Published: The Voice of Fashion, June 5, 2019, World Environment Day
Images courtesy DPA and Diamond Foundry.
Exactly 20 years ago, Advertising Age (global media brand now called Ad Age) proclaimed the 1948 “Diamond Is Forever” De Beers (diamond mining company) advertisement as the slogan of the (last) century. This remains a testimony to the successful positioning of the diamond as a sparkling beacon of romantic love. But perhaps it is time to review the price we may be paying for it ecologically.
India is one of the largest markets globally in the purchase and manufacture of diamond jewellery, showing steady growth in popularity vis-à-vis traditional gold jewellery. And yet, there is a remarkable disinterest in the environmental effects of the diamond industry—perhaps due to lack of genuine information, inadequate media coverage and strong marketing by big diamond houses towards keeping the romance of diamonds alive.
The Impact of Diamond Mining
At the most basic level, traditional mining creates displacement of wildlife and vegetation. Often this leads to irreversible ecological damage, industrial and chemical waste, heavy water consumption, greenhouse gas emissions and consumption of fossil fuels.
Globally, with the increasing popularity of ‘eco-friendly’ lab-grown diamonds, there has been a renewed interest in the sustainability of mining. Perhaps in response to that, on May 2, 2019, the Diamond Producers Association (DPA) released a commissioned report, ‘Total Clarity’, to evaluate the benefits of the mining industry. But can that be taken at face value? The DPA, formed in 2016, comprises seven companies including the De Beers Group, representing approximately 75per cent of the world’s rough diamond production.
Jean-Marc Lieberherr, the chief executive officer of the DPA admits, “On the environmental front, the impact is globally negative, like for any large-scale industrial activity. Today, 100per cent of the irreversible environmental costs associated with large-scale diamond mining by DPA members are linked to greenhouse gas emissions, which is equivalent to 160kg per polished carat.” The DPA report speaks of renewable energy, biodiversity programs, and land being reclaimed at the end of the mining cycle. But it is not as simple as putting the earth back into the ground—closure can take many years and several hundred million dollars.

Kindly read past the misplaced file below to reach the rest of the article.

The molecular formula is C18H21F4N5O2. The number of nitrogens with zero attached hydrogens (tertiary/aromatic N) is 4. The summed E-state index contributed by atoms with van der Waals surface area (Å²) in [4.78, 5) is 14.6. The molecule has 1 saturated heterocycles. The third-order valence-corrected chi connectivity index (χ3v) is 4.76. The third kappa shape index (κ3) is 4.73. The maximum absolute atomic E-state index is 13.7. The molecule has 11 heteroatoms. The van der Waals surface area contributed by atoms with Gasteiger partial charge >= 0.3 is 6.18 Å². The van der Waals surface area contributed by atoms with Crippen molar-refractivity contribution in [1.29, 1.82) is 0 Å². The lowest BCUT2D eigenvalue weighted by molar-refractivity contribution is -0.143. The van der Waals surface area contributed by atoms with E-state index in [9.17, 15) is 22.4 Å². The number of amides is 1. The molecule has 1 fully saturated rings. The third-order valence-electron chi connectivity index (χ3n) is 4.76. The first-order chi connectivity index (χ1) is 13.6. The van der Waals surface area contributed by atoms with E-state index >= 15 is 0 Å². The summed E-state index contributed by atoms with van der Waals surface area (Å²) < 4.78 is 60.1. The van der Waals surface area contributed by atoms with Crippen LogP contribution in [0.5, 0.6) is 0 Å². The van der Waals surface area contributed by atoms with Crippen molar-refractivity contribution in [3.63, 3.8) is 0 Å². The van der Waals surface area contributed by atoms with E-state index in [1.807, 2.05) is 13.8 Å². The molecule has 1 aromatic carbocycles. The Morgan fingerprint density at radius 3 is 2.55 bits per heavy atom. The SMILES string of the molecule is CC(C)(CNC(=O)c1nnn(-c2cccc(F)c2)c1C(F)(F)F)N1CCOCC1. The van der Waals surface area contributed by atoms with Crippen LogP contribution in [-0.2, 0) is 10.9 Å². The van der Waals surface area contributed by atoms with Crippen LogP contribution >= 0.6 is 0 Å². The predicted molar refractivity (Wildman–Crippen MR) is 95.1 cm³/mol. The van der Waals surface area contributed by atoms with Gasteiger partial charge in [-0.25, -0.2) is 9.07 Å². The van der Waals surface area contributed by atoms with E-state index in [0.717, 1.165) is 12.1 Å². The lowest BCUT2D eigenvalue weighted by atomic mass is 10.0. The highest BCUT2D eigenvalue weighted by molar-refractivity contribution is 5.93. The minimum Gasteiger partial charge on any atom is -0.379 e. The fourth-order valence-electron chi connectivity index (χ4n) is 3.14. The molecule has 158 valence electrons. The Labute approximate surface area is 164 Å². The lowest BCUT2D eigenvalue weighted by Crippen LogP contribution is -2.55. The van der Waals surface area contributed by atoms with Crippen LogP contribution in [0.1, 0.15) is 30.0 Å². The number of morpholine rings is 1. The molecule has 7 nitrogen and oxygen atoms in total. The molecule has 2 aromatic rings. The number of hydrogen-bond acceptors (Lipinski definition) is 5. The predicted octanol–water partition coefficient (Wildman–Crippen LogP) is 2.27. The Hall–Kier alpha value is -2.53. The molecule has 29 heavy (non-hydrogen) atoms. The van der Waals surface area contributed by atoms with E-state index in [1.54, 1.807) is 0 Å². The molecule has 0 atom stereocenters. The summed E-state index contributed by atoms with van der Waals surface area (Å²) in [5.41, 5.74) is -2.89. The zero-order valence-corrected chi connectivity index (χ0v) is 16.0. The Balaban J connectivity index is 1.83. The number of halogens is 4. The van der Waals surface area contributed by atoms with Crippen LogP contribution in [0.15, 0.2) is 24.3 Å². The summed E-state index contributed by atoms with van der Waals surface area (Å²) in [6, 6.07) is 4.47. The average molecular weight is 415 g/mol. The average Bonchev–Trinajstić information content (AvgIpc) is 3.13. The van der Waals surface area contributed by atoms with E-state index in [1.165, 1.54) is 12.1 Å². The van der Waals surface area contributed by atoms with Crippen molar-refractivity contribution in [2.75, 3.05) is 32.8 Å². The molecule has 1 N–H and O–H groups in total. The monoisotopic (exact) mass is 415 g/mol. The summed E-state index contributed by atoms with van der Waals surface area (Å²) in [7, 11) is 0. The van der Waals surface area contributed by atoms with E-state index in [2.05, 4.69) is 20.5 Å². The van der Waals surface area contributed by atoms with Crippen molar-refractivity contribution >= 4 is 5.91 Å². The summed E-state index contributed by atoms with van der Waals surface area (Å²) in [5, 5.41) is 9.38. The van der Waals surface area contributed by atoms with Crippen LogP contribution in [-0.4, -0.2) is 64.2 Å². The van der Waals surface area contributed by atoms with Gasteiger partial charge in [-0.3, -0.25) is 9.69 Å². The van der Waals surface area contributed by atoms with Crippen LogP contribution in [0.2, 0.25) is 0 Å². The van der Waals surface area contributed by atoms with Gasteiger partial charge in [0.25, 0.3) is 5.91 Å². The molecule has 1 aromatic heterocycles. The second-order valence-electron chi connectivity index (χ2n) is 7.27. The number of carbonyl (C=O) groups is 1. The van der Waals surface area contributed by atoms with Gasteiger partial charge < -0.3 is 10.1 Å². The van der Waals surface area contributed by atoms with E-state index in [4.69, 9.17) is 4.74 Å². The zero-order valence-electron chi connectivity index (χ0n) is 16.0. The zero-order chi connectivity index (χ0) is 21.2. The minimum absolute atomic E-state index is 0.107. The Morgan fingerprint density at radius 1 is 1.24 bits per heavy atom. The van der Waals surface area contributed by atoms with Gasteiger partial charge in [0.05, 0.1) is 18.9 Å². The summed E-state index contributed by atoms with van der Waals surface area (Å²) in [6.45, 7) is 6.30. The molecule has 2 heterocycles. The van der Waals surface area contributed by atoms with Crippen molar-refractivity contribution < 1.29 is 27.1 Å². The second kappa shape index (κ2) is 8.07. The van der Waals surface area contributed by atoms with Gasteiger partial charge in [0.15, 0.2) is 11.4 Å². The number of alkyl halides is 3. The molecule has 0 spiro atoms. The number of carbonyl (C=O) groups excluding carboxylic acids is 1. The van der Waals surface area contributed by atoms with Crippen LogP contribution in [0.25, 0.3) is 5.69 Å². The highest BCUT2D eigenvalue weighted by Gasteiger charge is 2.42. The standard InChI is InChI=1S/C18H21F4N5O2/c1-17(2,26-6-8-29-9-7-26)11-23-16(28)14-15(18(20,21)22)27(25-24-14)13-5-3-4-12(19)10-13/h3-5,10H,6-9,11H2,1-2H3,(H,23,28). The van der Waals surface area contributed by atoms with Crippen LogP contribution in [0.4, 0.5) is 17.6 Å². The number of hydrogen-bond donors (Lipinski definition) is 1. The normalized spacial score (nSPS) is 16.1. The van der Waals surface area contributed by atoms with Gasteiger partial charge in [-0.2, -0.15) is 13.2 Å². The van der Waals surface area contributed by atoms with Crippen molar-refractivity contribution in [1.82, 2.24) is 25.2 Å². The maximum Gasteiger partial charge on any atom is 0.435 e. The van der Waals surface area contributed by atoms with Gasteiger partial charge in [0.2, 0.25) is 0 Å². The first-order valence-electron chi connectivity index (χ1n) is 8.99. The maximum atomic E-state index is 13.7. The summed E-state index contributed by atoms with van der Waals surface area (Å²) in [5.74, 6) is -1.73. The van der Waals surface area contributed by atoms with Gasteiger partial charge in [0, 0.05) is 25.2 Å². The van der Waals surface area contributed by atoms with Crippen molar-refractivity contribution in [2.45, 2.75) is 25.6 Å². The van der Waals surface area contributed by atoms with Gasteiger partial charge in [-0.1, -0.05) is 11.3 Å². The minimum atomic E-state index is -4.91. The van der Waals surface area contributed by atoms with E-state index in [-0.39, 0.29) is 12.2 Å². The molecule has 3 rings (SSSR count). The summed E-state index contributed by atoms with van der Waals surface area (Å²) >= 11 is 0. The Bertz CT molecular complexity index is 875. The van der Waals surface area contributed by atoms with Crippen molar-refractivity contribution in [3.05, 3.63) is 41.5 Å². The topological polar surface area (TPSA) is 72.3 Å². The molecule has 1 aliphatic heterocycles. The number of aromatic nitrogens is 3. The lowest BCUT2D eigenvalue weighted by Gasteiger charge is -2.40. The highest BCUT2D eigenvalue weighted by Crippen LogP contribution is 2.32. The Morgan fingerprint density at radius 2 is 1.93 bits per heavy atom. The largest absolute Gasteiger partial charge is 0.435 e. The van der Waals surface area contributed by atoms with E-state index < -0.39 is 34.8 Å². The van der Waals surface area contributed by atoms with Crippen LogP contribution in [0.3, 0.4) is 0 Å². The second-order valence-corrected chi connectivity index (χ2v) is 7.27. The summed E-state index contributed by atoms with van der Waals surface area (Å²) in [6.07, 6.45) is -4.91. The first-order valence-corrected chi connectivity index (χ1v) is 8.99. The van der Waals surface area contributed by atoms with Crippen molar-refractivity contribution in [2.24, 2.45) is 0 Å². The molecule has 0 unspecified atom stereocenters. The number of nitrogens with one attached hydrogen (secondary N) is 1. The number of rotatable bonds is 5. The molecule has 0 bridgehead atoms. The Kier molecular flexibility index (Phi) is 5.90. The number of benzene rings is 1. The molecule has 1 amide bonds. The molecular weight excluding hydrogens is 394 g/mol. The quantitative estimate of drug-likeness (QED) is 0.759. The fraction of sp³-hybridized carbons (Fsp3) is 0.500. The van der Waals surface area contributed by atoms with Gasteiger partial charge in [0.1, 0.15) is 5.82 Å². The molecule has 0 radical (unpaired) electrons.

Meanwhile, sustainability has to take environmental as well as socio-economic factors into consideration—after all, the $82 billion industry provides a livelihood for 10 million people worldwide (De Beers Group insight data 2017).
Is Your Diamond Conflict-Free?
In a 2015 Time magazine (American weekly magazine) cover story, 34-year-old Max Rodriguez says, “I don’t want a symbol of our union to also be associated with chaos and controversy and pain.”
Diamonds bought or sourced from big brands like Forevermark and De Beers come through structured channels. But 20 per cent of world diamond production by volume (Diamond Development Initiative or DDI data), is from the Artisanal and Small Scale Mining (ASM) of diamonds, 90 per cent of which operates informally and with little oversight.
Besides the endemic environmental damage, miners face difficult and occasionally hazardous working conditions, lack of access to fair market prices, and the use of diamonds as potential “currency” to finance rebel armies (Total Clarity report).